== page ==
There’s a plethora of extreme overclocking tools, including an LN2 mode and slow mode, plus there’s a dual BIOS switch and extra power connectors for the CPU and graphics cards. Meanwhile, the rear I/O panel has a built-in shield, which looks extremely neat and offers a clear-CMOS button and USB BIOS Flashback.
Asus includes its USB 3.1 header too for future-proofing, but there are also USB 3 and USB 2 headers for current and older devices. It’s the first board we’ve seen with an angled ATX connector for neat cable routing too – a feature we’d definitely like to see more in the future.
Of course, there’s the usual eight SATA 6Gbps ports, plus six USB 3 ports on the rear panel and USB 3.1 Type-A and Type-C ports. There’s also on-board 802.11ac Wi-Fi and, being a ROG board, there’s ROG SupremeFX S1220 audio – a tweaked version of the standard Realtek ALC1220 codec, which has performed very well on other boards such as the Maximus IX Formula.
The block has integrated RGB lighting, as well as a flow meter
The system score of 145,106 at stock speed wasn’t the fastest on test, with the ROG Strix Z270F Gaming and Maximus IX Formula managing slightly quicker results, and the same was true in Ashes of the Singularity. With all the paraphernalia on the PCB, it wasn’t surprising to see the Maximus IX Extreme draw the most power at idle either, although only by around 10W.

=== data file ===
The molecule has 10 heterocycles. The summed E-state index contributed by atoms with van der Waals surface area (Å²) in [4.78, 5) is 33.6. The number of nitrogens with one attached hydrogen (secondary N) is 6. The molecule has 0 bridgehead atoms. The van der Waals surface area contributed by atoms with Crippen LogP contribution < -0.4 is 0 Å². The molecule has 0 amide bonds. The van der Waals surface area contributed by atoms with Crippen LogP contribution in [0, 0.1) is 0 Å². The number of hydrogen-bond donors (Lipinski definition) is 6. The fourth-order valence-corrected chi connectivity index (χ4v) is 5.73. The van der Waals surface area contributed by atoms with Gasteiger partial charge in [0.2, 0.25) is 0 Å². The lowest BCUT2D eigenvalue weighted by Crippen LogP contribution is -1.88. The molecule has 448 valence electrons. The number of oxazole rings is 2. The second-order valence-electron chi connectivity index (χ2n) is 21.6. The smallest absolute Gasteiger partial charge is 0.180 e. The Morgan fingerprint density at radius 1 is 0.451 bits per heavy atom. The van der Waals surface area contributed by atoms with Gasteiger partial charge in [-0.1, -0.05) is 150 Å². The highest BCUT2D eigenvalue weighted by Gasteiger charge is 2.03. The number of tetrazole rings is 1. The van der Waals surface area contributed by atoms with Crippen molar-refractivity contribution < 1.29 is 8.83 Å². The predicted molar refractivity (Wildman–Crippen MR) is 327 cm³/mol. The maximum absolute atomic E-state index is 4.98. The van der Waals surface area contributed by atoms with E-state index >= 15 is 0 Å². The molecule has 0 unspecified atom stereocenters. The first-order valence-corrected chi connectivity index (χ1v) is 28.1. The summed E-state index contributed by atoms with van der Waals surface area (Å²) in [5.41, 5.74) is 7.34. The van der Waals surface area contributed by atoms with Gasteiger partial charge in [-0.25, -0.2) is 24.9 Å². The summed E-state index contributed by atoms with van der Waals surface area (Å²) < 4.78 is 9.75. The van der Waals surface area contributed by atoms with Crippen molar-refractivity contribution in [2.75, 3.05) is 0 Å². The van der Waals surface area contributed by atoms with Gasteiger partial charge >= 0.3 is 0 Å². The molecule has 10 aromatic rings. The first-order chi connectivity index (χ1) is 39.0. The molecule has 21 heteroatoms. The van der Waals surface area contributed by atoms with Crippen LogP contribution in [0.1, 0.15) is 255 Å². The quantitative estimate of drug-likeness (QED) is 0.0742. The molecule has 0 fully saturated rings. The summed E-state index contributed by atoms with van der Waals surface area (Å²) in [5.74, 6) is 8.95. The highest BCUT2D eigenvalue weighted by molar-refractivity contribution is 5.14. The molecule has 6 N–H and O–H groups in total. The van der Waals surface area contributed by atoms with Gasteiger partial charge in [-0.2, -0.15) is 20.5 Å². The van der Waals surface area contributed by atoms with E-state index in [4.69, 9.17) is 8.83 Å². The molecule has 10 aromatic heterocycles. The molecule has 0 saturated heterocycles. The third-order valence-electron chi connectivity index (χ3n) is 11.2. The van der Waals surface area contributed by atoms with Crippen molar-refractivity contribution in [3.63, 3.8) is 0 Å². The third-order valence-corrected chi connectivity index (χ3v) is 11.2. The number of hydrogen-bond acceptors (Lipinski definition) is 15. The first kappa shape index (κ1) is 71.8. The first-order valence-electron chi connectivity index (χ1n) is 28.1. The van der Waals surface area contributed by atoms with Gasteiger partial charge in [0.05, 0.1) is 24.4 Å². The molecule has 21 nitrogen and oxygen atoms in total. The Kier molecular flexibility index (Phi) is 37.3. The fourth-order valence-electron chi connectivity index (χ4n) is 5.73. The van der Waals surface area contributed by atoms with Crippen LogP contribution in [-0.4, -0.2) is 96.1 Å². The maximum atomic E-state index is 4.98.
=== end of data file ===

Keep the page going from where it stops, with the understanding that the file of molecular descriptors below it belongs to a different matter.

As usual, our Core i7-7700K was limited by temperature. Despite being water-cooled, we could only get it to the usual
5GHz, which required a vcore of 1.34V, which isn’t particularly low either. Even raising the vcore to 1.45V didn’t yield a stable 5.1GHz overclock. This overclock did raise the system score rise to 157,387, but it’s a shame the waterblock didn’t yield much of an improvement here.
Audio performance was excellent, though, with a dynamic range of 115dBA and noise level of -109dBA, making it the best-performing Realtek-based audio we’ve seen. There was no problem pushing our M.2 SSD to its limits either, and the waterblock seemed to make a small difference too, with the 1,835MB/sec write speed being nearly 40MB/sec faster than any other motherboard we’ve seen.
The abundance of features, including the gorgeous waterblock, makes the Maximus IX Extreme a board we’d love to own, and it goes a long way to justifying its price tag. After all, far more basic waterblocks retail for upwards of £150 alone. As an all-in-one package, it’s an exceptional motherboard with few flaws, although it still demands a hefty premium, and you’re unlikely to gain any extra overclocking headroom, even if your CPU is running cooler. You can’t argue with the huge feature set though – this board has it all. If you want the best motherboard possible, have no need for more than four CPU cores and have plenty of cash to spend, this board is for you.
Looking a little like a cassette tape, an EKWB waterblock cools your CPU A massive total of 12 fan headers are found on the PCB, with more on a hub The 24-in ATX power connector is right-angled for easy cable routing